Home of the Practically Perfect Pink Phlox and other native plants for pollinators

Thursday, January 21, 2016

Leucism, or a bird of a different feather

This is the second winter that I've seen this faded beauty at the feeder. As a matter of fact, she/he may live in the garden since Goldfinches and House Finches are year round residents in our gardens.
When birds have unusual or faded plumage coloration they're called leucistic. They have a genetic mutation and it can affects them differently. Some have white patches on their colorful plumage, while, others look like they've been dipped in bleach or have faded in the sun. It makes identifying them quite difficult! Which is why I am calling this beauty a finch, although, I think it might be a Goldfinch! For that matter, maybe it's two different leucistic birds, but, I think it's the same one!
February 2015
The leucistic Goldfinch that is visiting the winter feeders is lovely, but, my understanding is that these birds have a difficult time in the wild. The mutation that prevents pigments from coloring their feathers might make it difficult for them to attract mates. After all, colorful plumage is part of many of bird mating rituals. There's also a possibility that their feathers might not be as strong as a "normal" pigmented bird; or, that they might not be as well insulated for the winter, making survival in a harsh world especially difficult.
So far this cutie pie is surviving at Clay and Limestone. There's plenty of food, water and winter cover. It only has to hide in the trees and stay out of the way of the hawks that like to cruise above Clay and Limestone! That's another problem with which leucistic critters have to contend. They don't have protective coloring that their normal plumage would offer.

Keep feeding the birds and watching for unusual plumage.

More posts about birds at Clay and Limestone:
Oh, How I love you little Nuthatch
Winter is for the birds
At the birdfeeder
Garden Visitors
I do it for the birds
The Tufted Titmouse

Gail Eichelberger is a gardener and therapist in Middle Tennessee. She loves wildflowers and native plants and thoroughly enjoys writing about the ones she grows at Clay and Limestone. She reminds all that the words and images are the property of the author and cannot be used without written permission.


  1. How interesting. I always learn something new on your blog.~~Dee

  2. Beautiful photos and very interesting information!
    You should link this up to Stewart's Wild Bird Wednesday meme.
    I hope Friday's winter storm is not as harsh as predicted.
    (north Mississippi)

  3. I once saw a white robin, but that was so many years ago and haven't seen anything like this since. Glad you could capture it and share! It's actually a really pretty coloration...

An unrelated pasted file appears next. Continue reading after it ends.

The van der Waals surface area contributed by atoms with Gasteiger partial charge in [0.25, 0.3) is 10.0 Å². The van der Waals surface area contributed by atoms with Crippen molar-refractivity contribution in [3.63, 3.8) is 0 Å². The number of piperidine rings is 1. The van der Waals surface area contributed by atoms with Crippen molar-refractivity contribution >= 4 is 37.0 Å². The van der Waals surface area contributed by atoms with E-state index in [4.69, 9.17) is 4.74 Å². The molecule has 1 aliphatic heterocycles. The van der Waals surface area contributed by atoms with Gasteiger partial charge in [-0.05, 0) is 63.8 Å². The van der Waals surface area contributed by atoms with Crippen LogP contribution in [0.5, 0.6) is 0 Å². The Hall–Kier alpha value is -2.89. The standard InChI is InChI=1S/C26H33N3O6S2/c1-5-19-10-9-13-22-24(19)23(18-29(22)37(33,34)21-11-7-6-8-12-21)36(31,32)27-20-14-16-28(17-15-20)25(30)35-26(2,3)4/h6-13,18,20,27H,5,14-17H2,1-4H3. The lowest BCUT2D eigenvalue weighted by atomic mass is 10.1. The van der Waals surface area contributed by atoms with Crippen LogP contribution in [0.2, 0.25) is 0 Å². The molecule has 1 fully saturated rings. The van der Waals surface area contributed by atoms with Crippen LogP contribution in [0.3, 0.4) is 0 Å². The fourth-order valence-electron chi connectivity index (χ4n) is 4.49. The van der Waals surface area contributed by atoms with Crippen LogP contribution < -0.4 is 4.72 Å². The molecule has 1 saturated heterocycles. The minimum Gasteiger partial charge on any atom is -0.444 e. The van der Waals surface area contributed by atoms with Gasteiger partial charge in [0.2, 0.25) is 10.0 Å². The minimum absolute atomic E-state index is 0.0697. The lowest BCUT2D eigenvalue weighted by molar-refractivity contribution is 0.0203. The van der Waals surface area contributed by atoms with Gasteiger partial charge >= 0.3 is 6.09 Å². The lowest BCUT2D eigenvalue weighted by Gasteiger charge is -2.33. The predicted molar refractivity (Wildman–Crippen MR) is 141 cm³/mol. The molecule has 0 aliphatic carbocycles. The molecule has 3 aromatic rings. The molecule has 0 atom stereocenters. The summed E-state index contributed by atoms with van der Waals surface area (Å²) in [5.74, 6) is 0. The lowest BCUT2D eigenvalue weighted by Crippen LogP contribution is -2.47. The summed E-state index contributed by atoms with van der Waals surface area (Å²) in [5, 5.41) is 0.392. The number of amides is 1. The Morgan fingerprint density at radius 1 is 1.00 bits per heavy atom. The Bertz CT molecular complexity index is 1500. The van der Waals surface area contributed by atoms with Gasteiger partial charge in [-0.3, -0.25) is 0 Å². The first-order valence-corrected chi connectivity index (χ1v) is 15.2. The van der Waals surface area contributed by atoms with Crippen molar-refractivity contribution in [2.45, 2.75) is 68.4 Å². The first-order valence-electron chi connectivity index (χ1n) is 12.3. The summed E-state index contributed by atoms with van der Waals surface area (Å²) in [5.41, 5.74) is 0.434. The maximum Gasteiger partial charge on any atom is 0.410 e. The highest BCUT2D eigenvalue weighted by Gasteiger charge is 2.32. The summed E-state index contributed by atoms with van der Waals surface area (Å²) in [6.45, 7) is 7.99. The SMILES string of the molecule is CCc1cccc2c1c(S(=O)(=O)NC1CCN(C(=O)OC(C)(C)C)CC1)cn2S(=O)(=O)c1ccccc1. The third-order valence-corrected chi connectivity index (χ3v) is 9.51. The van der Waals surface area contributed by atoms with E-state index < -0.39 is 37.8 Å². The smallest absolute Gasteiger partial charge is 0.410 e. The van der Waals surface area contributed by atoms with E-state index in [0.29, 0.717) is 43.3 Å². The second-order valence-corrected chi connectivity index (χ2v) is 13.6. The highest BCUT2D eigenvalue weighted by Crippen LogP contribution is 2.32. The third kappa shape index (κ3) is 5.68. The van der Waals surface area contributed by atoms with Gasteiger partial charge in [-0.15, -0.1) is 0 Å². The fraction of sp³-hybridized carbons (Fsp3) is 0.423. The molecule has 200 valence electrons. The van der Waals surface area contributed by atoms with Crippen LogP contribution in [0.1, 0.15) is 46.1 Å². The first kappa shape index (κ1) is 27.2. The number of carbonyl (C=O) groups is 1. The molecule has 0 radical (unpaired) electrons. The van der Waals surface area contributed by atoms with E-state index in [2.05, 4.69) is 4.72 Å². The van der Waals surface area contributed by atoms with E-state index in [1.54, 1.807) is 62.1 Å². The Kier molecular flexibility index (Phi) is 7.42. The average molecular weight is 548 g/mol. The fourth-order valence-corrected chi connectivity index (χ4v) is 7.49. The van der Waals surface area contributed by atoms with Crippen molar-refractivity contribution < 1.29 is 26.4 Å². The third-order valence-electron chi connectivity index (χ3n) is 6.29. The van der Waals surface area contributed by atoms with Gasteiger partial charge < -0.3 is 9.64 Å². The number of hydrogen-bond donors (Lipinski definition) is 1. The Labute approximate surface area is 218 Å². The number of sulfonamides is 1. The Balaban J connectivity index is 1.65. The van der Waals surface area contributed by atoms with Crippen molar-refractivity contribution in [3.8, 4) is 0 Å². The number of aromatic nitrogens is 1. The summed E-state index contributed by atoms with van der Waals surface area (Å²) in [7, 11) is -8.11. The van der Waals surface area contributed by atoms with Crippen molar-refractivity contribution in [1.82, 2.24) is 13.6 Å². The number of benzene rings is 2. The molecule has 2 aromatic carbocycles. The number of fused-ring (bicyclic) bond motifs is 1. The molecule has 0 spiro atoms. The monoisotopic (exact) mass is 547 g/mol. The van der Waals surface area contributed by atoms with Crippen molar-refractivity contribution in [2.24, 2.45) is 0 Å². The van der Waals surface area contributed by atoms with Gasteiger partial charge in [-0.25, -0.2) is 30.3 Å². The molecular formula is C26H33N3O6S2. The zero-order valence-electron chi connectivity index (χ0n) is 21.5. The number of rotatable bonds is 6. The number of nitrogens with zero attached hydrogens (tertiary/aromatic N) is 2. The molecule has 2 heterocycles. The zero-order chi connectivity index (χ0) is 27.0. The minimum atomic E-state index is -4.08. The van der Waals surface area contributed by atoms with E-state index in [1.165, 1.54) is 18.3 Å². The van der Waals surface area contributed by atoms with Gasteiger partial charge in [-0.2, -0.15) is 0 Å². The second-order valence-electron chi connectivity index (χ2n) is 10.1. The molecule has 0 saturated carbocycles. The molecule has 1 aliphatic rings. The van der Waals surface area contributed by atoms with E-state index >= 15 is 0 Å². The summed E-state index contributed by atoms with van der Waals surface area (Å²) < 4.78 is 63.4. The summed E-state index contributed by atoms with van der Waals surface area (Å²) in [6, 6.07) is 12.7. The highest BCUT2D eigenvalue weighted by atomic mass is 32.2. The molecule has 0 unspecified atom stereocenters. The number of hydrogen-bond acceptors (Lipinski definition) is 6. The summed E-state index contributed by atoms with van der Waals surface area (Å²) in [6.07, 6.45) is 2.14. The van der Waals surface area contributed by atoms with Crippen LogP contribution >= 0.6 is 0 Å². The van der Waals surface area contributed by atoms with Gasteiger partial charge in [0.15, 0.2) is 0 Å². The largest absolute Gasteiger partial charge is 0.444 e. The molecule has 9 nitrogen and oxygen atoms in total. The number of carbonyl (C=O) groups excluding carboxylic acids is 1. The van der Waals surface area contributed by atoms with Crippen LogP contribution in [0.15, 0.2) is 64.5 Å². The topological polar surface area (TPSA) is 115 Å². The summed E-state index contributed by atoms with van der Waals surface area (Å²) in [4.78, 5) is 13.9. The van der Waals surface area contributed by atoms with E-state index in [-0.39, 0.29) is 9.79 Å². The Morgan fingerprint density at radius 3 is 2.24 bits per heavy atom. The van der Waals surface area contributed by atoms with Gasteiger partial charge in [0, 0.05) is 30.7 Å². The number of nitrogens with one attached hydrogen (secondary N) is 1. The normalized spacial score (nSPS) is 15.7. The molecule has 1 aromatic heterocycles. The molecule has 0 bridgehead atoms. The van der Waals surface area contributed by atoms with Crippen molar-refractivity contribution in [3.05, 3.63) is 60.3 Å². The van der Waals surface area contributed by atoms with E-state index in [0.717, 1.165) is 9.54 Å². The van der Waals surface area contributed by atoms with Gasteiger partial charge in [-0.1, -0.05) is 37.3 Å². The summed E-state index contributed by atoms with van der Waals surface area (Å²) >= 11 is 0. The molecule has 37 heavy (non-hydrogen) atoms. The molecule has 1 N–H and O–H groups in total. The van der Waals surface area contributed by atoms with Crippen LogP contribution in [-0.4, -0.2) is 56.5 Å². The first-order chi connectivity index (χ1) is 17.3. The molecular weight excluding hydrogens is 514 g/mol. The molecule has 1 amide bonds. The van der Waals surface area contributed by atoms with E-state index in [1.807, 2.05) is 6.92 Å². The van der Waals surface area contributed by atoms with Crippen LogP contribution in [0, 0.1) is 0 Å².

4. How fun to have a Leucistic bird at your feeders. I love seeing all the visitors at the feeders. A couple years ago Donna (Garden Walk, Garden Talk) and I did a duo posting on Leucistic sparrows. Nature is sure interesting.

    1. It really is...I also have seen a leucistic cardinal in the garden.

  5. Fascinating stuff! I've never heard that word before. I love watching the birds, and my indoor kitty does too.

  6. Oh, she is like the black swan of the finch world. She is really adorable. Looks like she found a good place in your garden.

  7. Oh what a darling little birdie! How fun to have the mellow yellow flitting around your garden.

  8. You should learn at least one new thing every day.

    Now that you have helped me accomplish that task, I guess I can go back to bed! ;-)

    PS - On snowy days like today, maybe leucistic birds have an advantage?

  9. Interesting bit of information, great supporting photos. We have always had hawks looking for easy prey, but now that the bald eagle population has expanded I see them flying over looking for lunch and supper as well.

  10. What a beautiful little bird, Gail. Thanks for sharing her/him! It looks to me like you're correct about this being a leucistic goldfinch - I wouldn't have expected to find a mutation like this to be so charming. Glad your yard provides a safe sanctuary.

  11. Lucky creature to have your sanctuary to call home. :o)

  12. My in-laws had a beautiful leucistic robin that would visit their garden. They are so pretty, though I do feel bad that they have a tougher time of it out there.

  13. What a cutie! Once again, you have taught me something new, Gail. I would suspect this bright yellow plumage would make him a susceptible target for hawks; glad he has the safety of your garden to hide in.

  14. Hi there and thanks for the link to WBW. I'm just back from a longish trip away, hence slow visit.

    These little (and some times not so little) variations in plumage are always great to see - and they often make identifying the bird more difficult. On Lord Howe (where I was on holiday) there were lots of Blackbirds (an introduced species) with pale patches and strange marks - must be the result of in-breeding!

    Cheers - Stewart M - Melbourne

  15. That little bird really looks like a tiny canary! Fitting since goldfinches sound a lot like canaries.


"Insects are the little things that run the world." Dr. E O Wilson